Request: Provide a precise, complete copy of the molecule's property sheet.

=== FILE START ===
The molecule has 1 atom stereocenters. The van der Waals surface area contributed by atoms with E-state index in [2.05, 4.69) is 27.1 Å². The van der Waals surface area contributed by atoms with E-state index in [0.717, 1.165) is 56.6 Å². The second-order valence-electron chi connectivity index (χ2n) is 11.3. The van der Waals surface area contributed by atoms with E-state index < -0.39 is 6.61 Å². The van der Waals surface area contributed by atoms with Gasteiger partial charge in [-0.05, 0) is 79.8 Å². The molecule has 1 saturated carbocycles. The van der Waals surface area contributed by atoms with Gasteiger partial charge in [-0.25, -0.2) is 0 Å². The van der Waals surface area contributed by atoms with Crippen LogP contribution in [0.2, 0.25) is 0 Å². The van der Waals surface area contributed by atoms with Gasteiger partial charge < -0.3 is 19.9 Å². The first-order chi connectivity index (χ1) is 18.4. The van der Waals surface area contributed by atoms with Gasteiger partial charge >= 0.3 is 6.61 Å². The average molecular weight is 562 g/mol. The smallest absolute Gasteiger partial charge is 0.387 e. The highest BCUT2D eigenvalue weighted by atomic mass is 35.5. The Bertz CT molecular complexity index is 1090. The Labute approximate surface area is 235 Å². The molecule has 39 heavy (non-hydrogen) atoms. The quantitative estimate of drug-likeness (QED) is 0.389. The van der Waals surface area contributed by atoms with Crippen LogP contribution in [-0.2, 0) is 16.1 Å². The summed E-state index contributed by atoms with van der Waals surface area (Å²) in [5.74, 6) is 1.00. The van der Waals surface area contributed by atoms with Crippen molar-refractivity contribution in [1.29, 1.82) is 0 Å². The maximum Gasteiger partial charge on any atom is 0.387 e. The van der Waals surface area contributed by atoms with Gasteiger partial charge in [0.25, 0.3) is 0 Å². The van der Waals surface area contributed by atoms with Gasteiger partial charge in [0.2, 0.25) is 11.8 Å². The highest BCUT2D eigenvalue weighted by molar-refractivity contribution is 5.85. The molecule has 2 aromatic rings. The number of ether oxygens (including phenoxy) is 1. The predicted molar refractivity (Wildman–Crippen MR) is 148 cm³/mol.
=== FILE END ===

The molecule has 1 atom stereocenters. The van der Waals surface area contributed by atoms with E-state index in [2.05, 4.69) is 27.1 Å². The van der Waals surface area contributed by atoms with E-state index in [0.717, 1.165) is 56.6 Å². The second-order valence-electron chi connectivity index (χ2n) is 11.3. The van der Waals surface area contributed by atoms with E-state index < -0.39 is 6.61 Å². The van der Waals surface area contributed by atoms with Gasteiger partial charge in [-0.05, 0) is 79.8 Å². The molecule has 1 saturated carbocycles. The van der Waals surface area contributed by atoms with Gasteiger partial charge in [-0.25, -0.2) is 0 Å². The van der Waals surface area contributed by atoms with Crippen LogP contribution in [0.2, 0.25) is 0 Å². The van der Waals surface area contributed by atoms with Gasteiger partial charge < -0.3 is 19.9 Å². The first-order chi connectivity index (χ1) is 18.4. The van der Waals surface area contributed by atoms with Gasteiger partial charge >= 0.3 is 6.61 Å². The average molecular weight is 562 g/mol. The smallest absolute Gasteiger partial charge is 0.387 e. The highest BCUT2D eigenvalue weighted by atomic mass is 35.5. The Bertz CT molecular complexity index is 1090. The Labute approximate surface area is 235 Å². The molecule has 39 heavy (non-hydrogen) atoms. The quantitative estimate of drug-likeness (QED) is 0.389. The van der Waals surface area contributed by atoms with Crippen LogP contribution in [-0.2, 0) is 16.1 Å². The summed E-state index contributed by atoms with van der Waals surface area (Å²) in [5.74, 6) is 1.00. The van der Waals surface area contributed by atoms with Crippen molar-refractivity contribution in [1.29, 1.82) is 0 Å². The maximum Gasteiger partial charge on any atom is 0.387 e. The van der Waals surface area contributed by atoms with Gasteiger partial charge in [0.25, 0.3) is 0 Å². The van der Waals surface area contributed by atoms with Gasteiger partial charge in [0.2, 0.25) is 11.8 Å². The highest BCUT2D eigenvalue weighted by molar-refractivity contribution is 5.85. The molecule has 2 aromatic rings. The number of ether oxygens (including phenoxy) is 1. The predicted molar refractivity (Wildman–Crippen MR) is 148 cm³/mol.